not just another day
no!

this day is different
this day is the one day
the one day that opens into every day
the lifeline to eternal tomorrows
as our own tomorrow ending
is contemplated

Richard Scutter

Celebrate this special day with friends and family!

The Darkling Thrush – Thomas Hardy – Analysis

The Darkling Thrush

I leant upon a coppice gate
When Frost was spectre-grey,
And Winter’s dregs made desolate
The weakening eye of day.
The tangled bine-stems scored the sky
Like strings of broken lyres,
And all mankind that haunted nigh
Had sought their household fires.

The land’s sharp features seemed to be
The Century’s corpse outleant,
His crypt the cloudy canopy,
The wind his death-lament.
The ancient pulse of germ and birth
Was shrunken hard and dry,
And every spirit upon earth
Seemed fervourless as I.

At once a voice arose among
The bleak twigs overhead
In a full-hearted evensong
Of joy illimited;
An aged thrush, frail, gaunt and small,
In blast-beruffled plume,
Had chosen thus to fling his soul
Upon the growing gloom.

So little cause for carolings
Of such ecstatic sound
Was written on terrestrial things
Afar or nigh around,
That I could think there trembled through
His happy good-night air
Some blessed Hope, whereof he knew
And I was unaware.

Thomas Hardy (1840 – 1928)

Darkling – meaning ‘in the dark’ has a certain musicality when spoken like the call of a bird.
Coppice – dense area of small trees
Spectre-grey – ghostly grey
Dregs – waste particles at the bottom of a liquid, last remaining particles
Lyre – plucked string instrument associated with ancient Greece

S1 … of course it is northern hemisphere winter… and it is a pretty dark dismal affaire … the ‘dregs’ of winter coupled with the weakening eye of pallid sunless days. Dregs conjures up many images of the winter landscape but the end of December is hardly the end of winter although the solstice has passed. Tree branches are tangled and broken against the winter sky like the strings of a broken musical instrument.

S2 … The landscape becomes likened to a dead body (corpse) with coffin not quite closed … and the pulse of germ and birth not heard … nice choice of germ for seed for it has negative connotations … the death life spirit matches the mood of the poet … a somewhat depressive mood. (fervourless = lacking in any energy)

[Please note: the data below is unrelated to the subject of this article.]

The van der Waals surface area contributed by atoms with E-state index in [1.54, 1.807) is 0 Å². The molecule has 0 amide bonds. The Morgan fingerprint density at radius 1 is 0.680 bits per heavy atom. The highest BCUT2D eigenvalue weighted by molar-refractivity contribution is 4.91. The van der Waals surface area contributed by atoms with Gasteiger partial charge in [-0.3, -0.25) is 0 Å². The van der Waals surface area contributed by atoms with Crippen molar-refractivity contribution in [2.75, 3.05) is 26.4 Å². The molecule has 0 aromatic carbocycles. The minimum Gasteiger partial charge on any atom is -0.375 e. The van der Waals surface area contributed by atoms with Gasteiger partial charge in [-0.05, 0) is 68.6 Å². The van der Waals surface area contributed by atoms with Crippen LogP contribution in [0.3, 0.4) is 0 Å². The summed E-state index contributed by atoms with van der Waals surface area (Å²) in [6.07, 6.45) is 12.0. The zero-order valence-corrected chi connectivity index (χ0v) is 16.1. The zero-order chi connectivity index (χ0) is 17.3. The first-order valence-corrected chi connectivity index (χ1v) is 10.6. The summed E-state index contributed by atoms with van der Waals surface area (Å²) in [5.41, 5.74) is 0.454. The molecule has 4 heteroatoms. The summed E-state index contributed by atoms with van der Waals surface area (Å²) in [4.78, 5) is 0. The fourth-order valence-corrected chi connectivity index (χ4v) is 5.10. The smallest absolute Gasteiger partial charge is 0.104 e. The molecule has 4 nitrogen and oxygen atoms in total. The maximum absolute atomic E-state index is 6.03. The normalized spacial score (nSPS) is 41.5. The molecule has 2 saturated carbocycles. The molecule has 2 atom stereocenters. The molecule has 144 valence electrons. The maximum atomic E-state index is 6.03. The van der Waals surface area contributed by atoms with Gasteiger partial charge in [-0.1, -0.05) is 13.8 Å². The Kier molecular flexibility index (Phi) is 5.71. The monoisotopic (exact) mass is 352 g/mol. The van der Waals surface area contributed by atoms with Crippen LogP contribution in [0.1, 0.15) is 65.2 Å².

S3 … But then the sound of a thrush is heard against the bleak winter gloom … a full-hearted evensong … with joy (illimited = unlimited) … from a bird aged, gaunt, frail and small … an evensong coming from the most unlikely of birds … not the greatest specimen – mirroring something of beauty coming from the bleak winter (be-ruffled = fluffing out)

S4 … There is nothing to be cheerful about … so little cause for carolling … it is near Christmas … but that is not the perspective from the bird’s point of view … perhaps the bird and nature know better … hope springs eternal.

The theme is the somewhat dark reflection on the closing century for it was written at the end of December 1900. It is certainly an appropriate poem for the end of this decade when it is easy to get hooked by dark happenings. And especially the havoc caused across the world by weather extremes.

However, there is hope … and in the bleakest of times there is always some element of contrast to give joy … some little ray of sunshine, or tiny spark … hopefully something to take you out of depression … to catch your attention away from your troubles … something to look forward to in the New Year, to give hope … in Australia we are taking more than a tiny spark into the New Year!

Happy New Year!

Thomas Hardy on Wikipedia

a related poem on the not-going-away environment concern

… relentless, unprecedented bushfires in Australia this summer, New Year fireworks have been cancelled in Canberra … and it is a very smoky capital today.